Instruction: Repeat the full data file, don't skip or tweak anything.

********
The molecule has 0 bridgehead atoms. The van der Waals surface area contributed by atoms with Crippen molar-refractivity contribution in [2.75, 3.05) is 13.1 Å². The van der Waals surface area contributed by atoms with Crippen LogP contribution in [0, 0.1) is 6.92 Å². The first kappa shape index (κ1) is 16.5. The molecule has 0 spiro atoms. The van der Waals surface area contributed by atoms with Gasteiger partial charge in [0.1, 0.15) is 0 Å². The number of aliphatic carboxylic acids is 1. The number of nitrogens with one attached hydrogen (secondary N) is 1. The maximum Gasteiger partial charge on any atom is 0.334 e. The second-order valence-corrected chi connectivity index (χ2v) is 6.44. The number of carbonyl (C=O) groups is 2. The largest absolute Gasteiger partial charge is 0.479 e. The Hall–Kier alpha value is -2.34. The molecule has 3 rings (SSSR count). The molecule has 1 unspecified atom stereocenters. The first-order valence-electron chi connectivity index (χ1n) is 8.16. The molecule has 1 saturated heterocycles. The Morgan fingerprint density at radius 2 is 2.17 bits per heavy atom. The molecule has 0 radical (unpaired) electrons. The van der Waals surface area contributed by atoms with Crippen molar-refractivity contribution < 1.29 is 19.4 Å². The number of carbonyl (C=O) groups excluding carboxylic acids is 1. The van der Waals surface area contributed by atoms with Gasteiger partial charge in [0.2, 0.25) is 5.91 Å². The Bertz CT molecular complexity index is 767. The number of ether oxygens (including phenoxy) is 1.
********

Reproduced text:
The molecule has 0 bridgehead atoms. The van der Waals surface area contributed by atoms with Crippen molar-refractivity contribution in [2.75, 3.05) is 13.1 Å². The van der Waals surface area contributed by atoms with Crippen LogP contribution in [0, 0.1) is 6.92 Å². The first kappa shape index (κ1) is 16.5. The molecule has 0 spiro atoms. The van der Waals surface area contributed by atoms with Gasteiger partial charge in [0.1, 0.15) is 0 Å². The number of aliphatic carboxylic acids is 1. The number of nitrogens with one attached hydrogen (secondary N) is 1. The maximum Gasteiger partial charge on any atom is 0.334 e. The second-order valence-corrected chi connectivity index (χ2v) is 6.44. The number of carbonyl (C=O) groups is 2. The largest absolute Gasteiger partial charge is 0.479 e. The Hall–Kier alpha value is -2.34. The molecule has 3 rings (SSSR count). The molecule has 1 unspecified atom stereocenters. The first-order valence-electron chi connectivity index (χ1n) is 8.16. The molecule has 1 saturated heterocycles. The Morgan fingerprint density at radius 2 is 2.17 bits per heavy atom. The molecule has 0 radical (unpaired) electrons. The van der Waals surface area contributed by atoms with Crippen molar-refractivity contribution < 1.29 is 19.4 Å². The number of carbonyl (C=O) groups excluding carboxylic acids is 1. The van der Waals surface area contributed by atoms with Gasteiger partial charge in [0.2, 0.25) is 5.91 Å². The Bertz CT molecular complexity index is 767. The number of ether oxygens (including phenoxy) is 1.